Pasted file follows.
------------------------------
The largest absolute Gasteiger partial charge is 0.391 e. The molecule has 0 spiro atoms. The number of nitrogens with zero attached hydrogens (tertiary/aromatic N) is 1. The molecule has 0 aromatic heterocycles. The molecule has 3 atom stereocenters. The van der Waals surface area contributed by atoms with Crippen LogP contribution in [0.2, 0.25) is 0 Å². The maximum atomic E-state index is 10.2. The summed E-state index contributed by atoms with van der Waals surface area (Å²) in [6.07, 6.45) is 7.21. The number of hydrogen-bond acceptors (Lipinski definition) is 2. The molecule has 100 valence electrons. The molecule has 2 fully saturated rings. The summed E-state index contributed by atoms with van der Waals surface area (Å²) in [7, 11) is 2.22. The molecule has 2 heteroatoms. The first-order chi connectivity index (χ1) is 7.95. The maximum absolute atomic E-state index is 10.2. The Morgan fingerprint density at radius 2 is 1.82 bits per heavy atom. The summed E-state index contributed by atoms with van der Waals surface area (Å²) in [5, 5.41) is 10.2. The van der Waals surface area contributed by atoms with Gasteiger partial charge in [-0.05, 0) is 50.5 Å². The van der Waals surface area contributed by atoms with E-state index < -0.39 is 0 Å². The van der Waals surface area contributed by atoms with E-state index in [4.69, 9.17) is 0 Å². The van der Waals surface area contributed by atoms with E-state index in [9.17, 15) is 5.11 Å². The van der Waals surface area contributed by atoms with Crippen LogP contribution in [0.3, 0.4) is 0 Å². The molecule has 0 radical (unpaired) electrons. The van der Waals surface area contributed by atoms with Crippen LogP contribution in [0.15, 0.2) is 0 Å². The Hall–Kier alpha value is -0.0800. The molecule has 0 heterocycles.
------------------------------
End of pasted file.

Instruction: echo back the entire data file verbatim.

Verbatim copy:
The largest absolute Gasteiger partial charge is 0.391 e. The molecule has 0 spiro atoms. The number of nitrogens with zero attached hydrogens (tertiary/aromatic N) is 1. The molecule has 0 aromatic heterocycles. The molecule has 3 atom stereocenters. The van der Waals surface area contributed by atoms with Crippen LogP contribution in [0.2, 0.25) is 0 Å². The maximum atomic E-state index is 10.2. The summed E-state index contributed by atoms with van der Waals surface area (Å²) in [6.07, 6.45) is 7.21. The number of hydrogen-bond acceptors (Lipinski definition) is 2. The molecule has 100 valence electrons. The molecule has 2 fully saturated rings. The summed E-state index contributed by atoms with van der Waals surface area (Å²) in [7, 11) is 2.22. The molecule has 2 heteroatoms. The first-order chi connectivity index (χ1) is 7.95. The maximum absolute atomic E-state index is 10.2. The Morgan fingerprint density at radius 2 is 1.82 bits per heavy atom. The summed E-state index contributed by atoms with van der Waals surface area (Å²) in [5, 5.41) is 10.2. The van der Waals surface area contributed by atoms with Gasteiger partial charge in [-0.05, 0) is 50.5 Å². The van der Waals surface area contributed by atoms with E-state index < -0.39 is 0 Å². The van der Waals surface area contributed by atoms with E-state index in [4.69, 9.17) is 0 Å². The van der Waals surface area contributed by atoms with E-state index in [9.17, 15) is 5.11 Å². The van der Waals surface area contributed by atoms with Crippen LogP contribution in [0.3, 0.4) is 0 Å². The molecule has 0 radical (unpaired) electrons. The van der Waals surface area contributed by atoms with Crippen LogP contribution in [0.15, 0.2) is 0 Å². The Hall–Kier alpha value is -0.0800. The molecule has 0 heterocycles.